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Semetex Corporation: computers—$5,155,781
Spectral Data Corporation: satellite data processing equipment—$26,880

Tektronix: high-speed electronics useful in developing atomic bombs and missiles; radio spectrum analyzers for developing microwave equipment—$102,000

Thermo Jarrell Ash Corporation: computers for testing materials—$350,898
Unisys Corporation: computers for production control—$7,796
Veeco Instruments Inc.: computers for factory design—$4,640
Wiltron Company: equipment for making radar antennas—$49,510

[Insert from the New York Times, The Week in Review, Sunday, July 18, 1993– E5.]


The Number of Deals

The Wisconsin Project on Nuclear Arms Control has compiled a list of all the publicly known deals in which Iraq bought technology and equipment for its nuclear and missile programs before the Persian Gulf war in 1991. Some purchases were made from brokers rather than directly from the manufacturer. A deal can mean construction of an entire factory, or supplying the machine tools or training to operate it. The vast majority of these deals were approved by or made through the governments.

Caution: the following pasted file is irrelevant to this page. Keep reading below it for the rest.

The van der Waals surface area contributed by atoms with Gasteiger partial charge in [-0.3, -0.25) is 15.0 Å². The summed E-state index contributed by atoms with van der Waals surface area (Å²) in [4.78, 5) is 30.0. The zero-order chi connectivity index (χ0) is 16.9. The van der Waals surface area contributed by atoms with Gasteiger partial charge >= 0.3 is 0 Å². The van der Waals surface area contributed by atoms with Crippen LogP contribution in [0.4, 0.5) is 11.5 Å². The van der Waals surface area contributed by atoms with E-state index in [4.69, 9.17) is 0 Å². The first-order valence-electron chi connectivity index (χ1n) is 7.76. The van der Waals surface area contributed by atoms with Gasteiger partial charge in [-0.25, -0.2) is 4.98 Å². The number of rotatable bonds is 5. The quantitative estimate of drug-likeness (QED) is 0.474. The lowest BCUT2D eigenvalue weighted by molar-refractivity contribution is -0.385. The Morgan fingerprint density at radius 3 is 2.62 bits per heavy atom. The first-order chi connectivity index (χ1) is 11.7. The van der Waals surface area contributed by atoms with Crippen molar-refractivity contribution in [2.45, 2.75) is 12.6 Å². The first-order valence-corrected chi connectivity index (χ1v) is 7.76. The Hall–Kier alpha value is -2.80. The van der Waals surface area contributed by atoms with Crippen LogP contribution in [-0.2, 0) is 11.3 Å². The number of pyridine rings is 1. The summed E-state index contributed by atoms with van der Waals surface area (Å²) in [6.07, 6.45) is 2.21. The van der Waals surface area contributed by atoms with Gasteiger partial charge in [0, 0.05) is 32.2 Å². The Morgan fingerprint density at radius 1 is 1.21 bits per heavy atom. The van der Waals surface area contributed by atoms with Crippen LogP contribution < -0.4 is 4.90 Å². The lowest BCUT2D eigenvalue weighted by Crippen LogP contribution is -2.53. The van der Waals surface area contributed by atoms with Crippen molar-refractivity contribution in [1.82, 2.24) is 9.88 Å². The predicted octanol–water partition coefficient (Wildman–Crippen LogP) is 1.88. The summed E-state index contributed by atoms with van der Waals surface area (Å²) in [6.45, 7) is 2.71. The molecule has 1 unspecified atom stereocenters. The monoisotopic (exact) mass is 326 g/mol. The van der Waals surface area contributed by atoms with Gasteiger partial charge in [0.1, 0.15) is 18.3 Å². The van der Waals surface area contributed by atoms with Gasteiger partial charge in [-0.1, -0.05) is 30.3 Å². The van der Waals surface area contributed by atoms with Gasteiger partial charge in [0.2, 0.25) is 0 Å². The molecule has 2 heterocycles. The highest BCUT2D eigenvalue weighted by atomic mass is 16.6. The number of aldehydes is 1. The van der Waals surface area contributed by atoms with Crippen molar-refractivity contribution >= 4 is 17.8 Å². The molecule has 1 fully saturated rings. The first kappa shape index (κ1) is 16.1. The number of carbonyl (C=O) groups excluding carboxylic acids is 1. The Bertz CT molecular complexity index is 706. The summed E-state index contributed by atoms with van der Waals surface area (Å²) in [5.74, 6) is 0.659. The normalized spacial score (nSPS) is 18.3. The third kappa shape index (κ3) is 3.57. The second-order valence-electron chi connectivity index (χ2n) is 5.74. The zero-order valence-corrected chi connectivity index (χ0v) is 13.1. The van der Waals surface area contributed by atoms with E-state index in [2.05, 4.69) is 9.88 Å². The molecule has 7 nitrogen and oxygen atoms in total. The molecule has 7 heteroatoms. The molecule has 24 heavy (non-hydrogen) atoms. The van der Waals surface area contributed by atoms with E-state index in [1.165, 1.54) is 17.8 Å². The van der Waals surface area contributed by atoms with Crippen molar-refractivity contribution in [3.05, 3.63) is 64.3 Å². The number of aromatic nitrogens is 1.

West Germany Austria Egypt Niger
102 deals 9 deals 2 deals 1 deal
United States France Yugoslavia Poland
25 deals 6 deals 2 deals 1 deal
Switzerland Belgium Argentina Portugal
22 deals 5 deals 1 deal 1 deal
Britain Japan China Soviet Union
20 deals 5 deals 1 deal 1 deal
Brazil Saudi Arabia Greece Spain
14 deals 3 deals 1 deal 1 deal
Italy Chile Liechtenstein Sweden
13 deals 2 deals 1 deal 1 deal


Breakdown of Iraq's purchases, weighted for importance to its nuclear and missile programs, as estimated by the Wisconsin Project on Nuclear Arms Control. One example: although France had only six transactions with the Iraqis, one was to build the Osirak nuclear reactor, which Israel destroyed by bombing in 1981.

Switzerland United States Soviet Union Saudi Arabia 8 percent 3.5 percent 2 percent 1.5 percent Italy Austria Japan Other 5 percent 3 percent 1.5 percent 1.5 percent France Argentina Niger West Germany 5 percent 2.5 percent 1.5 percent 50 percent Brazil Egypt Portugal